How to Manage and Minimise the Number of IT Support Tickets You Get

Posted on Friday, April 15, 2022

An IT support system can refer to a variety of things. It not only controls a company’s IT infrastructure, but it also serves as the first point of contact for urgent issues and technical guidance. With the average worldwide cost of server downtime currently approaching $400,000, (£320,740) it’s no wonder that firms are spending about $164.2 billion (£131.6 billion) on IT support.

IT support in any firm, large or small, will ultimately reach a point when the quantity of service requests becomes excessive. IT departments appear to be struggling for a variety of reasons, including budget limits and a lack of resources. It’s only natural that efficiency and productivity suffer as the long list of requests becomes longer and longer.

We don’t want to be inefficient, yet it is unavoidable if IT support can’t keep up with demand. When productivity is compromised, it has the potential to affect practically every aspect of the firm. With this in mind, the IT department must implement a method to expedite issue response. 

The idea is to keep end users from waiting too long or being left alone. Make your service tickets a priority. Most of the time, IT assistance is unaware of the severity of a ticket. Naturally, they strive to deal with them in the order in which they arrive. This technique can be beneficial in terms of meeting the Service Level Agreement (SLA), but it can also result in backlogs, with some critical issues getting lost in the shuffle.

The sequence in which tickets are addressed should be decided by IT support teams. Each one should be assessed for its importance and influence on company continuity. This allows them to concentrate on the areas that need the greatest attention.

They can accomplish so by taking into account the following criteria.

  1. The type and severity of the issue
  2. The number of people that are affected by the issue
  3. The potential source of the issue
  4. How promptly it must be addressed
  5. The amount of business processes and services that have been impacted by the issue.

These variables can aid IT support in developing a prioritisation model that allows them to classify issues according to their significance.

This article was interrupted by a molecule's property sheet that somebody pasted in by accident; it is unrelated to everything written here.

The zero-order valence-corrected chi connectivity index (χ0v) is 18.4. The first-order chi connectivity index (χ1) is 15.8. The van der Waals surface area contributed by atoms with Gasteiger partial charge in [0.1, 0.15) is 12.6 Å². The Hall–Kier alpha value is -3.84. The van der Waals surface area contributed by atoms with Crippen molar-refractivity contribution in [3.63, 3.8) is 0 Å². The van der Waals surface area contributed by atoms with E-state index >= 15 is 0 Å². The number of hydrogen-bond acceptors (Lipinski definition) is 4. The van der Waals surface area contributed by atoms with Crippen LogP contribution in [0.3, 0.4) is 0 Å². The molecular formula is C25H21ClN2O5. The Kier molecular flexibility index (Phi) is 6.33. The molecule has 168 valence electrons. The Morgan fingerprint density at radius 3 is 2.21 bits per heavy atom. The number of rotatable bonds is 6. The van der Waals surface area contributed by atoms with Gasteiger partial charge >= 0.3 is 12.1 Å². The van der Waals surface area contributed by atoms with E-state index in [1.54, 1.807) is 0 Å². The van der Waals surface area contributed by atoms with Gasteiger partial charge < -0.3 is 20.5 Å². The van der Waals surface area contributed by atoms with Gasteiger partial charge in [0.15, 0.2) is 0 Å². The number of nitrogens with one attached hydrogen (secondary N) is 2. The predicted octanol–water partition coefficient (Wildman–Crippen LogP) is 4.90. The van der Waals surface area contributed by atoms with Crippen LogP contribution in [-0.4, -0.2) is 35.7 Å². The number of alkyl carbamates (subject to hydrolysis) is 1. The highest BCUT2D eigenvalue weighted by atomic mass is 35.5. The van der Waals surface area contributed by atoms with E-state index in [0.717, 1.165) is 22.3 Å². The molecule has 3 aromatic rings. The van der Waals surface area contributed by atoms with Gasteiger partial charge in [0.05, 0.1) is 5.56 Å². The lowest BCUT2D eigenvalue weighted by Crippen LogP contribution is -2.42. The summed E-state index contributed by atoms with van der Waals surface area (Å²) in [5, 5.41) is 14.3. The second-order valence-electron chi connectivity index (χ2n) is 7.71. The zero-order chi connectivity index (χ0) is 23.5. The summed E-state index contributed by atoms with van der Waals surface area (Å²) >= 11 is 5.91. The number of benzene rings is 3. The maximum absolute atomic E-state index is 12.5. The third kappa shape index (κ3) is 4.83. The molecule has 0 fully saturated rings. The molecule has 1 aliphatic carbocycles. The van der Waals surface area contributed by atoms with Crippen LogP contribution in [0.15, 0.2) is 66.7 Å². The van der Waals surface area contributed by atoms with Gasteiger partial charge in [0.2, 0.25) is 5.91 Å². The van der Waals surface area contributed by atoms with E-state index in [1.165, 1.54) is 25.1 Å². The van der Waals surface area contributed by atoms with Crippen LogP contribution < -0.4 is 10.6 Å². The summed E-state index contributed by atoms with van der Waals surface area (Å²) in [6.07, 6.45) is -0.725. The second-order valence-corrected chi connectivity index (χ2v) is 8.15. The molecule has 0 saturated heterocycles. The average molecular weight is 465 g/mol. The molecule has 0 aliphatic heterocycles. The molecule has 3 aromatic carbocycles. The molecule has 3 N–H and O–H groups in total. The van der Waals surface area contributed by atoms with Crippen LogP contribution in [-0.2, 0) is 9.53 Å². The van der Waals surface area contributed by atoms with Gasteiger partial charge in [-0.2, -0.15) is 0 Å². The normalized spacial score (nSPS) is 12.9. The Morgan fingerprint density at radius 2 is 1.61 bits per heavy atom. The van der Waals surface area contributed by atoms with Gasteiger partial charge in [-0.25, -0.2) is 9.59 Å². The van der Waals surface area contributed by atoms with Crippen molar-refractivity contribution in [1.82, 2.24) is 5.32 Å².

Estimate service times realistically

It’s critical that your technical support team to precisely predict the time it will take to resolve a ticket. Of course, this is directly related to the end-user expectation. If a problem arises and support estimates that it would take two hours to handle, anything more than that is likely to result in customer complaints about service quality and timeliness.

When calculating ticket resolution, it’s critical to include unanticipated circumstances. A ticket that should be resolved in 30 minutes can contain a little buffer in case something else comes up. This will not only assist your IT personnel deal with the unexpected, but it will also help them operate more effectively.

Learn about the most prevalent IT issues and how to avoid them

Many seemingly unrelated difficulties might be the result of an underlying problem, and if IT support can solve the problem, it will make their jobs and the company’s lives much simpler in the future. There tend to be many of the same IT support issues that arise quite often. 

A Root Cause Analysis (RCA) can assist the support staff in determining why certain problems recur. This is a methodical strategy that can aid in identifying the root cause of technical problems and should not be disregarded.

Create self-service portals for users

One of the most effective strategies to decrease IT tickets is to provide staff plans they can go through quickly to resolve minor issues that don’t require further support. There has been a considerable growth in the number of tech-savvy people, and implementing self-service portals may greatly lessen the pressure on your IT personnel.

The following tactics can be used by an IT support staff to improve self-support practises.
To tackle the most prevalent IT problems, end users should be given well-curated information. 

This may allow IT experts to devote more time to more difficult tasks.
Instructional movies and how-to manuals may be quite useful in teaching regular employees about common IT difficulties.

You may further assist end-users by deploying smart-chat agents with artificial intelligence to swiftly answer their difficulties, receive follow-ups on inquiries, and fix low-level situations without having to disturb the IT staff.

Take preventative actions to restore your systems effectively

System issues can be caused by a variety of circumstances, such as improper or careless usage or targeted assaults. After systems fail or become infected with malware or viruses, IT teams typically have to devote a significant amount of effort to recovery operations.

In times of crisis, the IT personnel must have a system reset procedure in place. Your IT support can swiftly restore any malfunctioning equipment to a previous state and eliminate any user-induced alterations if you have a baseline installed. With a series of reboots, the system may be readily cleansed.

Because each firm is distinct and the nature of IT problems is evolving at such a rapid rate, it’s impossible to define the “optimal” method to deal with IT challenges. However, it is widely accepted that the more streamlined your IT system and the way tickets reach them are, the better. Rather than our conventional reactive tactics, we need to consider a more proactive strategy to processing and handling requests.

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